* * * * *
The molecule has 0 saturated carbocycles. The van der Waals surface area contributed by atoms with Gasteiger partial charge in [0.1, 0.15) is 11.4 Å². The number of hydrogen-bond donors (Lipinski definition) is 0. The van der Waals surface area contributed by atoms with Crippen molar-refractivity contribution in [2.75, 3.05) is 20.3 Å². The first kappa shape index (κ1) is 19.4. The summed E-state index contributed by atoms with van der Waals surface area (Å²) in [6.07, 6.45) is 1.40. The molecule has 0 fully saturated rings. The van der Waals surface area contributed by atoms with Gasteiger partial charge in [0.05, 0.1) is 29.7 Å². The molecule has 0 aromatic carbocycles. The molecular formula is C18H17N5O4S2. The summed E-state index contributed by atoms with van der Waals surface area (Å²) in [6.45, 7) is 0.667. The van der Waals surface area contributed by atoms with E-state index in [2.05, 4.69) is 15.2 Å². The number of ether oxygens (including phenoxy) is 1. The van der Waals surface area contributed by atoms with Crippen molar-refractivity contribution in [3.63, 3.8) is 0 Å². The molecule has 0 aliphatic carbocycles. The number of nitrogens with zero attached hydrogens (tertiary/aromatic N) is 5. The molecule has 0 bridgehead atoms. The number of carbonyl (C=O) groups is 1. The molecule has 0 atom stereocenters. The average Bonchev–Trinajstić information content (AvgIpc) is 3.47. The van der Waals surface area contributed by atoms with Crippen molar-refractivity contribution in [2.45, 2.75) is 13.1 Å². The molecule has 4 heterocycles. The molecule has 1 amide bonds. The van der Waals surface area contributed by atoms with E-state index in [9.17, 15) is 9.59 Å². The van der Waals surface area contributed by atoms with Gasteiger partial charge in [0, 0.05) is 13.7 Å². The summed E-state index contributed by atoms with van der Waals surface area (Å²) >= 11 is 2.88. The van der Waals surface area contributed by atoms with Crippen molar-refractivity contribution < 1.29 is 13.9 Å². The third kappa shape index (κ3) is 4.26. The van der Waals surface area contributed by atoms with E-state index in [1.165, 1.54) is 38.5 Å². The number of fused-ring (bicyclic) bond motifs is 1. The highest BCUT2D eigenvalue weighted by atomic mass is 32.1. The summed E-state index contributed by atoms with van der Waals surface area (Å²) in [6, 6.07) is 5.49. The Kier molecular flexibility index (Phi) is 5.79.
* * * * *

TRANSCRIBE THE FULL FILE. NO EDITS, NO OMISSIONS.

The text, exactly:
The molecule has 0 saturated carbocycles. The van der Waals surface area contributed by atoms with Gasteiger partial charge in [0.1, 0.15) is 11.4 Å². The number of hydrogen-bond donors (Lipinski definition) is 0. The van der Waals surface area contributed by atoms with Crippen molar-refractivity contribution in [2.75, 3.05) is 20.3 Å². The first kappa shape index (κ1) is 19.4. The summed E-state index contributed by atoms with van der Waals surface area (Å²) in [6.07, 6.45) is 1.40. The molecule has 0 fully saturated rings. The van der Waals surface area contributed by atoms with Gasteiger partial charge in [0.05, 0.1) is 29.7 Å². The molecule has 0 aromatic carbocycles. The molecular formula is C18H17N5O4S2. The summed E-state index contributed by atoms with van der Waals surface area (Å²) in [6.45, 7) is 0.667. The van der Waals surface area contributed by atoms with E-state index in [2.05, 4.69) is 15.2 Å². The number of ether oxygens (including phenoxy) is 1. The van der Waals surface area contributed by atoms with Crippen molar-refractivity contribution in [3.63, 3.8) is 0 Å². The molecule has 0 aliphatic carbocycles. The number of nitrogens with zero attached hydrogens (tertiary/aromatic N) is 5. The molecule has 0 bridgehead atoms. The number of carbonyl (C=O) groups is 1. The molecule has 0 atom stereocenters. The average Bonchev–Trinajstić information content (AvgIpc) is 3.47. The van der Waals surface area contributed by atoms with Crippen molar-refractivity contribution in [2.45, 2.75) is 13.1 Å². The molecule has 4 heterocycles. The molecule has 1 amide bonds. The van der Waals surface area contributed by atoms with E-state index in [9.17, 15) is 9.59 Å². The van der Waals surface area contributed by atoms with Gasteiger partial charge in [0, 0.05) is 13.7 Å². The summed E-state index contributed by atoms with van der Waals surface area (Å²) >= 11 is 2.88. The van der Waals surface area contributed by atoms with Crippen molar-refractivity contribution < 1.29 is 13.9 Å². The third kappa shape index (κ3) is 4.26. The van der Waals surface area contributed by atoms with E-state index in [1.165, 1.54) is 38.5 Å². The number of fused-ring (bicyclic) bond motifs is 1. The highest BCUT2D eigenvalue weighted by atomic mass is 32.1. The summed E-state index contributed by atoms with van der Waals surface area (Å²) in [6, 6.07) is 5.49. The Kier molecular flexibility index (Phi) is 5.79.